Welcome back to Collective Bookmarks. This week’s newsletter is many words and a 5 minute read.

Spring is in the air and we’re quickly approaching the summer vacation season. Conference season is also well underway and we’ve been having an awesome time getting to spend some quality time with workplace folks in different cities and specialties. Last week we ran a round table at IFMAs Facility Fusion on breaking down the silos between teams. Our biggest take-away was that all our combined teams form a scaffolding of support for our companies. Without all of them operating in concert, the support system fails. We’ll be sharing more in a full write up soon.

In This Week’s Issue:

As always if you have feedback or want to sponsor / support you can reach out below.

Three Things You Should Know

From The World of Work and Place

1.How American Cities Can Avoid The Urban Doom Loop

In the latest episode of the “Plain English” podcast with Derek Thompson, Dror Poleg discuss the downwind effects of empty offices. The ecosystem of cities are complex, vast, and much of the support systems of cities have been designed around office use cases. Together they dive into what options cities have for reinvention and avoiding further issues.

What We Think: The story of cities is complex. Dror and Michael have a lively discussion in this episode and we really appreciated the nuance they get into. A key point they touch on – total hours worked remotely, though down from the peak, are still 25% of total hours worked nationally. This massive shift will continue to have an impact on cities for some time as they are forced to adapt to this change. This episode is worth a listen for workplace professionals since we will be the ones enabling these distributed teams, but also the ones internally who will need to understand how the cityscape is shifting for our local teams.

2. Team Agreements, Outcomes, Asynchrony: The Future of Work Trifecta

In their latest episode of their “Flex Perspectives” podcast, Rob Sadow sits down with Brian Elliot of The Future Forum to discuss why mandates don’t work, how team agreements can better enable distributed teams, and managing teams with an outcomes based approach.

What We Think: We’ve really enjoyed the level of thought provoking content that the Scoop team has been putting out. So far their Flex Perspectives podcast is no exception. They dive deep into not just what these topics mean but how to take action on each of these subjects and get started. Brian does an excellent job of diving deep into what are complex management topics in an approachable way. Our key take-away was that most teams are still using the old ways of managing in a new way of operating. If you’re a workplace manager that is now managing a distributed team, this episode is a great one to watch.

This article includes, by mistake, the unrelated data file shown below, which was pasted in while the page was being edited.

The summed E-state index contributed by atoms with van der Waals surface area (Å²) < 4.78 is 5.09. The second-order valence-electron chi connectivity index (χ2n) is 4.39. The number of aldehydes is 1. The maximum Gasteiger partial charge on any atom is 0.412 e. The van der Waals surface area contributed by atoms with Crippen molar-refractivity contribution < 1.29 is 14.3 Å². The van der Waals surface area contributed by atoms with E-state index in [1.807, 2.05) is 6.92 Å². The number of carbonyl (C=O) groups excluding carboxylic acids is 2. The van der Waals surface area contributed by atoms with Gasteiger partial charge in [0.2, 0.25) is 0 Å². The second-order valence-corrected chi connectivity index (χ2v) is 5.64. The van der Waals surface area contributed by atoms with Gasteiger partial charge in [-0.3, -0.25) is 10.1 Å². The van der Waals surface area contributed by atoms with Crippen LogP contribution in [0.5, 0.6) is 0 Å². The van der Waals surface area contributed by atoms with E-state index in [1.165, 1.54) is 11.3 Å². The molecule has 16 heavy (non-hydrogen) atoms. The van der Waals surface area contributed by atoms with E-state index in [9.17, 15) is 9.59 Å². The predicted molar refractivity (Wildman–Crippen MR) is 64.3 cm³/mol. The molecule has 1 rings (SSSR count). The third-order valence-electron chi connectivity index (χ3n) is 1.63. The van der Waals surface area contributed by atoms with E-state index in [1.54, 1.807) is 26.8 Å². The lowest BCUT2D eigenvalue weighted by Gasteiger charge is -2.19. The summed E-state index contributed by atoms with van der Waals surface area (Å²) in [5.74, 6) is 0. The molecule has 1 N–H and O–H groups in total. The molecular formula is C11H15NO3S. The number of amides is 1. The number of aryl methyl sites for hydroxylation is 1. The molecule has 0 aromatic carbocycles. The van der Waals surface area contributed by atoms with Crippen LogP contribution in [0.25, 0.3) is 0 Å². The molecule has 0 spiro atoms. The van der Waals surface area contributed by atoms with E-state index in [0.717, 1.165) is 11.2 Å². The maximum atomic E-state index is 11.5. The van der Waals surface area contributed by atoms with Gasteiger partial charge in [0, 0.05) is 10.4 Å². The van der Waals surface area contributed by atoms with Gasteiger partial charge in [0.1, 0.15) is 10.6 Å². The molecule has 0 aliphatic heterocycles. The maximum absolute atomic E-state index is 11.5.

3. Quantifying Remote Work

In a recent effort the Centre For Economic Policy Research recently sought to understand where the shift in remote work is taking place by diving into job postings. They looked at 250 million job postings across 5 english speaking countries using a large language model. As seen below, they were able to map which job postings explicitly offered hybrid or fully remote work based on their parameters.

What We Think: Do workplace teams need to become economists now too?? Probably not, but having an ability to read and interpret high level studies can definitely be helpful. We’re glad that research groups like CEPR are diving into this kind of information in order to help us better understand just how big an impact remote work will continue to have. This can enable workplace professionals to understand how they should be preparing their own teams and orgs to adjust to the new state of distributed work as well. Our key take-away from their info and summaries shared was that wfh is now flattening. As Nick Bloom pointed out this should indicate that wfh / remote work is now solidifying at these rates. Read more below.

One Big Thing

“Friday is dead forever, and Monday is touch and go. ” – Steve Roth Vornado Realty Trust

Someone You Should Know

In The World of Work And Place

Shannon Riley is an award-winning, creative leader and cultural entrepreneur, who’s spent her career producing innovative experiences bringing artwork to life, pushing the boundaries of what is possible in the art world. She is the Founder and CEO of Building 180, a women-run art agency whose mission is to inspire change through art and to help artists maintain sustainable careers. Most recently, Shannon co-founded and became Executive Director of Bay-Area non-profit arts initiative, Paint the Void, that has commissioned over 200 artists to paint murals on boarded storefronts in the wake of COVID-19.